Turning Over a New Rock

Erika Angell of Thus Owls talks about her grandmother’s house, Sappho, and discovering America.

Culture » Turning Over a New Rock

Turning Over a New Rock
Thus Owls.

Turning Over a New Rock

Erika Angell of Thus Owls talks about her grandmother’s house, Sappho, and discovering America.

Although they already have two albums under their belts—Cardiac Malformations (2009) and Harbours (2013)—and several international tours, Erika and Simon Angell, better known as Montreal-based, Swedish-Canadian experimental pop duo Thus Owls, are still relatively unknown in the United States. But all that’s about to change with the release of Turning Rocks, an album that evokes the ethereal sounds of Björk and Portishead, adding an odd array of instruments and techniques. (In one song Simon blows up a balloon and deflates it slowly over his guitar pickups.)

Here, Erika shed some light on her process and reveals the band’s next move.

Turning Rocks is about your childhood home in the village of Orust, 44 miles north of Gothenberg, Sweden. What was it about the house that inspired you?
It started with my grandma. She grew up in this house, on the same land and in the same woods as I did. During the last few years she’s been telling me many stories about her childhood and the people living there back in the day. It has made me reflect upon the fact that the emotional travel we do as human beings, in passion and in struggles, is somewhat similar throughout time even though everything around us changes so drastically. I started writing down thoughts, questions, memories and reflections. The house became the center of the story and all the people that come up in the songs are somehow connected to this house.

Was it something you’ve had in mind for a while or did it materialize after the release of Harbours last year?
I realized, not long ago, that the reason my family’s house is at the center of Turning Rocks probably has a lot to do with my recent move to Canada. I think this whole process, building a new life for myself in Montréal, forced me to look back to better understand where I come from. But I’ve also always carried a fascination for poetry that is written ages ago but still has the ability to move us in our present time. So the seed for this record might have been planted when I read Sappho for the first time.

Is nostalgia the driving force behind all of your work?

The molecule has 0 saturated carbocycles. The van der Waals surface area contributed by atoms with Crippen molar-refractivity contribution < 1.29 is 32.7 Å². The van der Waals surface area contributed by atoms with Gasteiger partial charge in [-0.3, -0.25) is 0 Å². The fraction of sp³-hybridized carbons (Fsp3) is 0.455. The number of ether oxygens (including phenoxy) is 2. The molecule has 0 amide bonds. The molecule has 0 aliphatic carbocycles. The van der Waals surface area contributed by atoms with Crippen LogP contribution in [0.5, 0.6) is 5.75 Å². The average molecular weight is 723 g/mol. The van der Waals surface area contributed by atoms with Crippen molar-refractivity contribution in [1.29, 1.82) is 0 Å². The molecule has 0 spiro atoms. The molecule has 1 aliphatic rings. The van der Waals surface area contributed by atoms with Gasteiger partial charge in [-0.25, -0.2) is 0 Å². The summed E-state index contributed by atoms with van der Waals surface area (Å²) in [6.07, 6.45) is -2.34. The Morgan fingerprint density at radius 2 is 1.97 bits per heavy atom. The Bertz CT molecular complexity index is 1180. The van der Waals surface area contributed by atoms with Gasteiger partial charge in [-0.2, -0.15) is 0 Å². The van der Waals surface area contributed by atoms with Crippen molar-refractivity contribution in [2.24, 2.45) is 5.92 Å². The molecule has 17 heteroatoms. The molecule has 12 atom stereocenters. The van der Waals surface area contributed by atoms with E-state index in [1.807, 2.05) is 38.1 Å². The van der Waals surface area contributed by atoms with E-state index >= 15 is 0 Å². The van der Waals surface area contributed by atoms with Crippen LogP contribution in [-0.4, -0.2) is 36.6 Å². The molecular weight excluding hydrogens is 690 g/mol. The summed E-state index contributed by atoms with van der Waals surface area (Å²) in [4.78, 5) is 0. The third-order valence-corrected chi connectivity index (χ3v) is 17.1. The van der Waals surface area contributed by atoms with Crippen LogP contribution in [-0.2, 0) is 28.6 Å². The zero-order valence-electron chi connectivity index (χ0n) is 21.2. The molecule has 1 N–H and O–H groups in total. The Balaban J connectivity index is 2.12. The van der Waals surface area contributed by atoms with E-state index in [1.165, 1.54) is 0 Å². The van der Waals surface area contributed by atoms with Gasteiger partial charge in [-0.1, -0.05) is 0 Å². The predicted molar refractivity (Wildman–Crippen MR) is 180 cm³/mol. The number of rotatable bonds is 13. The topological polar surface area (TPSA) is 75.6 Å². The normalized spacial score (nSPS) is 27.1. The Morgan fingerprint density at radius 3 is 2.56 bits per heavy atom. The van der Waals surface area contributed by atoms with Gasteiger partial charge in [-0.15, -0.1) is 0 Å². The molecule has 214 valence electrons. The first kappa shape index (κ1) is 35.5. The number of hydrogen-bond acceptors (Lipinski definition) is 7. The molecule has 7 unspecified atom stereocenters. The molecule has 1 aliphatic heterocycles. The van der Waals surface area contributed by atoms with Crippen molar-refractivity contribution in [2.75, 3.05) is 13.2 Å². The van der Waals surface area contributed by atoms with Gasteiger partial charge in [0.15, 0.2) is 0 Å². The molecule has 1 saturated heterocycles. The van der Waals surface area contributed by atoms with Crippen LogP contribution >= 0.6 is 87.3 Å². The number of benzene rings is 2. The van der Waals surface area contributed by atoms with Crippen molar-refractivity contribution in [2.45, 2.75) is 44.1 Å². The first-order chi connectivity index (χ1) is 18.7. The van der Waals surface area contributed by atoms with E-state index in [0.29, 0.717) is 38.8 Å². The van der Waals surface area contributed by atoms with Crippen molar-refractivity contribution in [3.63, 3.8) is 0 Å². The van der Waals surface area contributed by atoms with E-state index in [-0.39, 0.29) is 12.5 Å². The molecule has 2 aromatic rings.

No, I’d say this is kind of the first time I’ve written from a nostalgic point of view. My earlier songs have almost always treated more personal and inward looking subjects that have happened close to the moment of creating them. More like diary notations of my present life. Turning Rocks definitely treats my own perspective but it’s also more than ever someone else’s story.

How has the band’s sound evolved since the beginning?
The evolution and the exploration in our music is necessary in order to keep us interested in it. It’s a way to discover, develop and learn new things and since music is our way of expressing ourselves, it will keep changing along with us. With Turning Rocks we decided that we wanted to create something with a more direct voice and I think we succeeded there. We still keep coming back to some things that I guess are characteristic for Thus Owls—the music still carries dark as well as light, it’s still somewhat complex and layered in the arrangements, and we still add the odd little twists to everything we do. But the fact that we met Parker Shper (keys) and Stefan Schneider (drums) had a big impact on the new sound. Every new band member brings in a voice.

Do you plan to tour extensively in the United States?
Yes, it makes much more sense now that we’re living so much closer. I love touring the States; it’s so diverse both in nature and in people. The U.S. is still a very foreign place to me and I feel that I learn a lot about myself and about humanity in general when I’m there.

Turning Rocks will be available on iTunes Tuesday, April 8.